Particle-based transparent conducting films

Metallization of self-assembled particle layers for transparent conductor applications

There is a significantly growing demand for transparent conductive coatings for use in modern optoelectronics applications such as personal electronics, displays, photovoltaics and adaptive windows. In particular, incumbent technologies such as indium tin oxide (ITO) which have long dominated the rigid substrate market are expected to meet fundamental challenges in the form of raw materials costs (Indium) and applicability to flexible substrates. Various solutions currently under investigation include silver nanowires, carbon nanotubes, graphene, conducting polymers etc. Since these all have their shortcomings, there is a great need for the investigation of alternative, preferably more versatile, approaches for the structuring of metal-containing films. To experimentally and theoretically explore the use of particle-layer templated transparent conducting films a strategic alliance linking four university groups with an industrial partner (BASF SE) was established by the Cluster of Excellence EAM. Robin Klupp Taylor was coordinator of this project and supervisor of one of the sub-projects. In this we successfully realized the untested idea from that capillary “bridges” between colloidal silica particles in a close packed monolayer could be used as the basis to form a long-range (~cm) conductive network.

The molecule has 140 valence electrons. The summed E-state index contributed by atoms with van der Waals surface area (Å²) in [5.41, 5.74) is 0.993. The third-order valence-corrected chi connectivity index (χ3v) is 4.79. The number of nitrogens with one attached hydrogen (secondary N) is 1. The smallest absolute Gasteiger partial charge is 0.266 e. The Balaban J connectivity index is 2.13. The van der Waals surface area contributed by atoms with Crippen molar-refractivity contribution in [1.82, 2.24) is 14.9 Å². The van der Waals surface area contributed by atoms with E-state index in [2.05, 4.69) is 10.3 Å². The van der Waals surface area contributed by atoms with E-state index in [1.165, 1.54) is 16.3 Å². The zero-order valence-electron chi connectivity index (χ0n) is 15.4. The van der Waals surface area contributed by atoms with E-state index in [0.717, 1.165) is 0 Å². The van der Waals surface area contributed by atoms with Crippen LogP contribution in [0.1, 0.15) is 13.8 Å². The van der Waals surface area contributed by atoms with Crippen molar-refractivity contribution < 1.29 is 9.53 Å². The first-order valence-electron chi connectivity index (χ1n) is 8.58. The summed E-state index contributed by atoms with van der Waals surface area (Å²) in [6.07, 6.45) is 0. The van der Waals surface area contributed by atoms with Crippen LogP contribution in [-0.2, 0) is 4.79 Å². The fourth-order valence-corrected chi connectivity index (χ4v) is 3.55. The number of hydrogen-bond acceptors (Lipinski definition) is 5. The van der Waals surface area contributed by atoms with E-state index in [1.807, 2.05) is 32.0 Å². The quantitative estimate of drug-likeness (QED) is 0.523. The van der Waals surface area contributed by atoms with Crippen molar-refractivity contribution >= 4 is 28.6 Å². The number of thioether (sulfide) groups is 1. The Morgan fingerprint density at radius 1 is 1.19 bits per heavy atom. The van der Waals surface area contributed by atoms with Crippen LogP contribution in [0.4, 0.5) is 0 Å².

General scheme of process used in the project

An impressive range of possibilities for hierarchical 2D silica particle network film deposition were developed using both model colloidal particles and commercial silica.

Optical and scanning electron micrographs of a network film formed by evaporative assembly of Stöber silica nanoparticles,

Simple metallization techniques were also established, the preference being for a two-step procedure whereby the template film is first treated with a reactive silver ink to form silver seeds in the interstices between the template particles followed by copper plating in a standard electroless plating bath. Regarding film performance transmissions of up to 75%, haze factors below 3.5% and sheet resistances below 285 Ω/□ could be achieved.

SEM image of metallized layer of close-packed commercial silica nanoparticles